A recent survey of retired New York City police commanders suggests that the NYPD commonly downgrades crime to improve the city's reputation in fighting crime. Last week the New York Times revealed a survey conducted by John A. Eterno and Eli B. Silverman.
The researchers surveyed 323 former NYPD commanders and administrators and found that throughout the CompStat era the police "felt enormous pressure to downgrade index crimes."
CompStat is a crime tracking or mapping computer system that provides data for weekly meetings where crime fighting strategy is established and where the 76 precinct commanders are held accountable for fluctuating crime rates in their areas. Index crimes are those crimes that are reported by law enforcement agencies across the United States through the Uniform Crime Reports (UCR). The UCR focuses on homicide and non-negligent manslaughter, robbery, forcible rape, aggravated assault, burglary, larceny/theft, motor vehicle theft, and arson.
With allegations of devaluing thefts so they would not appear on the UCR or police officers trying to persuade victims not to file complaints, New York is abuzz with the talk of a brewing scandal. Mayor Michael R. Bloomberg said, "I have an enormous amount of confidence in the data in terms of it being as accurate as you can possibly make it."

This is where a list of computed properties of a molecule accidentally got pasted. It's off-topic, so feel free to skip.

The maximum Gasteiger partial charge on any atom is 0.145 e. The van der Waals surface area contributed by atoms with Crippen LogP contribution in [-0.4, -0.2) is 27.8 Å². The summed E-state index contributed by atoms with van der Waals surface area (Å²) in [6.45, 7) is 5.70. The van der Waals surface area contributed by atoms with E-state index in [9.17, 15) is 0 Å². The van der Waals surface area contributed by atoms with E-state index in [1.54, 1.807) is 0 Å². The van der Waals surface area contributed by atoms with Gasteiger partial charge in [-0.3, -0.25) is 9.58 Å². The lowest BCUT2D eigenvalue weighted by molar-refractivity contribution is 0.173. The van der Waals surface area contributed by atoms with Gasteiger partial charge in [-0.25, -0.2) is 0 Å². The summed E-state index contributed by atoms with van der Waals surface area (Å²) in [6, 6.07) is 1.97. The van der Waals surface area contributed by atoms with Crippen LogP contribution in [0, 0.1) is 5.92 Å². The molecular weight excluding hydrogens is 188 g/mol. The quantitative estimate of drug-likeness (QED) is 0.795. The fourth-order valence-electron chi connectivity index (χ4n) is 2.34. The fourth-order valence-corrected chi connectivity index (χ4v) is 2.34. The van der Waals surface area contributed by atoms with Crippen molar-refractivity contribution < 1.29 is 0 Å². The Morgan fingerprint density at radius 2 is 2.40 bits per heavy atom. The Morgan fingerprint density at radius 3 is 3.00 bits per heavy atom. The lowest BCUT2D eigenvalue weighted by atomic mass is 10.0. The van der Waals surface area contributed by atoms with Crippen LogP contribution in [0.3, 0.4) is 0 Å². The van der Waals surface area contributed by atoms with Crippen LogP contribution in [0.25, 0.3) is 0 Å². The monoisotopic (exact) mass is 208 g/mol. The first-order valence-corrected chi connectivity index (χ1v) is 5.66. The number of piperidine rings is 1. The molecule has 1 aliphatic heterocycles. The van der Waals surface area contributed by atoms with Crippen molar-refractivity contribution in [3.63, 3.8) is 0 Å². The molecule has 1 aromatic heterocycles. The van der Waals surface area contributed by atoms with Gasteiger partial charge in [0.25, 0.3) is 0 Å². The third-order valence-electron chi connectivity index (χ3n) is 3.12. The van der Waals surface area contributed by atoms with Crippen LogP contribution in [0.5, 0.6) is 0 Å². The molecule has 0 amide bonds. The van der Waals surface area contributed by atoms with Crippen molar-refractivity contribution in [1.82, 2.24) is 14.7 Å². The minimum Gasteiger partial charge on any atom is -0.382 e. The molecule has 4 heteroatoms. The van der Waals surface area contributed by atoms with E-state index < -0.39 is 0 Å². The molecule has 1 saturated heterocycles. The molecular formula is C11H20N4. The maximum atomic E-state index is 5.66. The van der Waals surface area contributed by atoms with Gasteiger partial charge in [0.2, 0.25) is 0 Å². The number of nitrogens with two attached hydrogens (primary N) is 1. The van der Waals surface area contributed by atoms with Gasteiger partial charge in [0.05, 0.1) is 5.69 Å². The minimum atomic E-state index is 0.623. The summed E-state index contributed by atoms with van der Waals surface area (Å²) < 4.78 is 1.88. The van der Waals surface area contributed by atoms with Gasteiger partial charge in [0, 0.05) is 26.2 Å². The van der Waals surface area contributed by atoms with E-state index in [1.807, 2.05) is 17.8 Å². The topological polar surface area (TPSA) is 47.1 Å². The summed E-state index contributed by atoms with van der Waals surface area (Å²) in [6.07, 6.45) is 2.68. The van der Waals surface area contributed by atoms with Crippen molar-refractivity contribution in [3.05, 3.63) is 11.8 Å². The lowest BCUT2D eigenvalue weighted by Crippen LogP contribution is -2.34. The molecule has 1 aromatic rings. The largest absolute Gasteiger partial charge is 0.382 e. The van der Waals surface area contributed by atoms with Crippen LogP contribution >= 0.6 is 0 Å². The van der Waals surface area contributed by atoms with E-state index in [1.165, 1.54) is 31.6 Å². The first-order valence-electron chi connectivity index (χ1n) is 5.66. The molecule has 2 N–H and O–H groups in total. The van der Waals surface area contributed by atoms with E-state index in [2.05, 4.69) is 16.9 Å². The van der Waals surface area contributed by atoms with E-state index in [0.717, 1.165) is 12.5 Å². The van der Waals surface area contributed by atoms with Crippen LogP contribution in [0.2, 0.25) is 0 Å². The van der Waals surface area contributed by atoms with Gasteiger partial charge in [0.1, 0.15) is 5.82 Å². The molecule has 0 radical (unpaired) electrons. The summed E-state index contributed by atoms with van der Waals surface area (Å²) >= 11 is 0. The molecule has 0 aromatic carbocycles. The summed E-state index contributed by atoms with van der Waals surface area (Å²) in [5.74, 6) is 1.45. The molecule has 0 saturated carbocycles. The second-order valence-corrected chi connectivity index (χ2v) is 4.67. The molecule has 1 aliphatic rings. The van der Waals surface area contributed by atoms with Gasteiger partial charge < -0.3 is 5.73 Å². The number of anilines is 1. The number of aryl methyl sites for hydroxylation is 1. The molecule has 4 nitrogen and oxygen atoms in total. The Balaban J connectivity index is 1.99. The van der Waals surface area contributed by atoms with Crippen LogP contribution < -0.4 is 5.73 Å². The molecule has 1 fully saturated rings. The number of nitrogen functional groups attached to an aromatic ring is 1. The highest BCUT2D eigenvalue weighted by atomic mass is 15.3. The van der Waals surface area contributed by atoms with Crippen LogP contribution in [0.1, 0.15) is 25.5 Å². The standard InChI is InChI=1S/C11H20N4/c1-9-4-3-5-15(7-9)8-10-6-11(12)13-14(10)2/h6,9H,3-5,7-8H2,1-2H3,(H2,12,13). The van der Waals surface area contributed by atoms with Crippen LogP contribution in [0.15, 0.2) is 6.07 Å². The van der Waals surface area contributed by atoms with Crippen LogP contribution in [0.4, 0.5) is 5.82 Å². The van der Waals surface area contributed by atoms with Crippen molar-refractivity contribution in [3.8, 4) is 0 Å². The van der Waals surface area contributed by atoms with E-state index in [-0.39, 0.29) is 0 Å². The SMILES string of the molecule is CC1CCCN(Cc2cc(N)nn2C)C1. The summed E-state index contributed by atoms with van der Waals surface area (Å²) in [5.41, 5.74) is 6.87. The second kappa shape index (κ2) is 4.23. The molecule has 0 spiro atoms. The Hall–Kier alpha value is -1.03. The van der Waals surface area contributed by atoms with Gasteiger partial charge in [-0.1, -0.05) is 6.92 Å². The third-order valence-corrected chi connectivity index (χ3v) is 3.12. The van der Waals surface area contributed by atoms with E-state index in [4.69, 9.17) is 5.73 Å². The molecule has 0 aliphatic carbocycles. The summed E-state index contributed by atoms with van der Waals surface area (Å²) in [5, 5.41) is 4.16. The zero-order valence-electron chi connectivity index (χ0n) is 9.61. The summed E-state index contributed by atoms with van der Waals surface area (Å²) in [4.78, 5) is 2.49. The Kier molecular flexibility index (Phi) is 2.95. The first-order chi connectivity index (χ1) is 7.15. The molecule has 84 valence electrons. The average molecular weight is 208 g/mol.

Bloomberg has every right to be confident. There are two obvious reasons why the survey results make no sense. First, the National Crime Victimization Survey (NCVS). The NCVS collects data directly from victims. Respondents are asked if they have been victimized within the previous six-months. The NCVS shows crime drops parallel with the NYPD since the early 1990's.
Secondly, homicide is often looked at as the gold standard for interpreting crime rate trends. It is difficult to downgrade a murder or pretend like it never occurred. New York's astonishing decline in homicide speaks for itself. In 1990, there were 2,245 murders in New York City. In 2009 there were 461 murders.
While there may be some fudging of numbers, there is no question that the crime drop in New York has been nothing short of miraculous. Holding precinct commanders accountable may be unpalatable to the Captains Endowment Association, the group that represents retired police administrators,but it certainly has had an impact on New York's neighborhoods.
Lauren Saene Key - 8/29/1996 - 11/8/2000
4 weeks ago